If you are having trouble with understanding and managing your credit, perhaps you would benefit from the expertise of a credit counselor. Credit counselors can help you in a number of ways, from basic financial education and budgeting to debt management. Many communities have free or reduced cost services available at credit unions, religious and non-profit organizations, and other locations.
However, it's important to make sure that you seek credit counseling from a qualified source. Anyone can claim to be a credit counselor. How can you be sure that qualified counselors will deliver your advice? Start by asking for the certifications and accreditations of any credit counseling service before you decide to use their services.
In particular, look for membership in one of two organizations: the National Foundation for Credit Counseling (NFCC) or the Financial Counseling Association of America (FCAA). Both organizations require that their member agencies receive periodic accreditation by independent third parties. The accreditation process verifies that member agencies meet certain operating standards. For details on accreditation and standards, look here for NFCC and here for the FCAA. Third-party accreditation is preferred to avoid potential conflicts of interest with affiliated organizations.
There are a variety of certification titles and acronyms such as Accredited Credit Counselor (ACC), Accredited Financial Counselor (AFC), and other designations that can be confusing to those outside the industry. Further, there are multiple sources for certifying counselors. The National Association of Certified Credit Counselors (NACCC) and the Association for Financial Counseling, Planning, and Education (AFCPE), among others, offer specific credit counseling certifications, but do not necessarily use the same curriculum (just as degree programs can vary at different universities).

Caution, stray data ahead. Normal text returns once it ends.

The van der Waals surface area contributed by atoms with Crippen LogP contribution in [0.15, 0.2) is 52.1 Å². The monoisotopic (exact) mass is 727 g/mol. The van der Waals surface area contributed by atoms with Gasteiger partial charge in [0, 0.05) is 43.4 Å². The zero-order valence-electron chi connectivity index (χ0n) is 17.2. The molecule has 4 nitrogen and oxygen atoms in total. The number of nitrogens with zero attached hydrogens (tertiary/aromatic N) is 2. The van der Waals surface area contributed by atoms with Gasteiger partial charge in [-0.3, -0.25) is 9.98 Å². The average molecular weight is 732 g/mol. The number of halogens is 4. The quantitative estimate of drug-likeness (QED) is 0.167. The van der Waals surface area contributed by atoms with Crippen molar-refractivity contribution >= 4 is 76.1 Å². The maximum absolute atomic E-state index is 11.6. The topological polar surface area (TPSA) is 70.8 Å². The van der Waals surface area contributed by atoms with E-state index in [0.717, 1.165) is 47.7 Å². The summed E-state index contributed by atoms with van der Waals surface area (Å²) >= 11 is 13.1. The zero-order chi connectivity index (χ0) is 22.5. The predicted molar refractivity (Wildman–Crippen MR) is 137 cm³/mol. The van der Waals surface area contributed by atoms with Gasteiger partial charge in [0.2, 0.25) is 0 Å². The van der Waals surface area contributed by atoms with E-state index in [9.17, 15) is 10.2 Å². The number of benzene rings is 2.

If you are not comfortable with certification and accreditation, ask the counselor for the source of their qualifications and to explain them in greater detail.
You cannot necessarily assume that a higher-level certification is best for your needs. For example, Certified Financial Planners (CFPs) receive some of the most extensive training possible, but that training is weighted toward those with greater financial resources. Accredited Financial Counselors or Accredited Credit Counselors deal more with consumer debt management, credit score improvement, bankruptcies, and other issues more pertinent to those needing basic assistance.
As a general rule, Accredited Credit Counselors will have a greater focus on training to help those having difficulties with credit and debt management, as well as the counseling skills necessary to help those with lesser financial backgrounds understand their options. If you want to reduce your interest payments and lower your debt, try the free Debt Optimizer by MoneyTips.
For a final check, investigate the agency with your state Attorney General's office and any local consumer protection agencies. Look for any pattern of complaints that have been registered. You can also check with the US Trustee Program's list of agencies that are approved for pre-bankruptcy counseling.
Any reputable agency should be willing to supply you with information about their services without asking for any of your financial details. Beware of this and any other red flags such as fees for basic information services or an early insistence on a fee-based Debt Management Plan (DMP) before your financial situation is thoroughly reviewed.
We applaud you for taking the first step in managing your credit, but don't lose the momentum by making an unwise choice of credit counselor. Simple research can save you from potentially bad advice and an even worse financial situation.
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